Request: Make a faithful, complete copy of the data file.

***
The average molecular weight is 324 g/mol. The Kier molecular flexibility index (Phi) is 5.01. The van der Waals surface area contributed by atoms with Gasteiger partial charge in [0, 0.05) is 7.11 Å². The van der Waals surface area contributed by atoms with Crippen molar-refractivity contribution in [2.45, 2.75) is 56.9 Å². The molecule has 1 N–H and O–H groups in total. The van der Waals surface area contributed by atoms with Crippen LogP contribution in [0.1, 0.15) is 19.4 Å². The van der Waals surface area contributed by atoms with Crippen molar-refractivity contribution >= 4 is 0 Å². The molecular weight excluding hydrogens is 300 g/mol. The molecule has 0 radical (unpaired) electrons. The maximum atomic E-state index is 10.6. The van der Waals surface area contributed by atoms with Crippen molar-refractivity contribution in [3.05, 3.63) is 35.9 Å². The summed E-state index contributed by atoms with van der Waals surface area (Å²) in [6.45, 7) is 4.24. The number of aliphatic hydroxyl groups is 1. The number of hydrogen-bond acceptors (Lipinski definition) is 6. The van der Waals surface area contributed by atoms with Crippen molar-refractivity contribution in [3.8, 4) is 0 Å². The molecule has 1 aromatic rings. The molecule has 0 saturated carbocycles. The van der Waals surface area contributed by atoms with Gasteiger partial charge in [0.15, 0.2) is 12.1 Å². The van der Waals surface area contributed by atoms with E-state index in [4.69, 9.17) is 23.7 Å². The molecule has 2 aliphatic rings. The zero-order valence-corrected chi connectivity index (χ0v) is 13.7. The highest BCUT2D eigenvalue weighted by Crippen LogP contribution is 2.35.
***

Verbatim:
The average molecular weight is 324 g/mol. The Kier molecular flexibility index (Phi) is 5.01. The van der Waals surface area contributed by atoms with Gasteiger partial charge in [0, 0.05) is 7.11 Å². The van der Waals surface area contributed by atoms with Crippen molar-refractivity contribution in [2.45, 2.75) is 56.9 Å². The molecule has 1 N–H and O–H groups in total. The van der Waals surface area contributed by atoms with Crippen LogP contribution in [0.1, 0.15) is 19.4 Å². The van der Waals surface area contributed by atoms with Crippen molar-refractivity contribution >= 4 is 0 Å². The molecular weight excluding hydrogens is 300 g/mol. The molecule has 0 radical (unpaired) electrons. The maximum atomic E-state index is 10.6. The van der Waals surface area contributed by atoms with Crippen molar-refractivity contribution in [3.05, 3.63) is 35.9 Å². The summed E-state index contributed by atoms with van der Waals surface area (Å²) in [6.45, 7) is 4.24. The number of aliphatic hydroxyl groups is 1. The number of hydrogen-bond acceptors (Lipinski definition) is 6. The van der Waals surface area contributed by atoms with Crippen molar-refractivity contribution in [3.8, 4) is 0 Å². The molecule has 1 aromatic rings. The molecule has 0 saturated carbocycles. The van der Waals surface area contributed by atoms with Gasteiger partial charge in [0.15, 0.2) is 12.1 Å². The van der Waals surface area contributed by atoms with E-state index in [4.69, 9.17) is 23.7 Å². The molecule has 2 aliphatic rings. The zero-order valence-corrected chi connectivity index (χ0v) is 13.7. The highest BCUT2D eigenvalue weighted by Crippen LogP contribution is 2.35.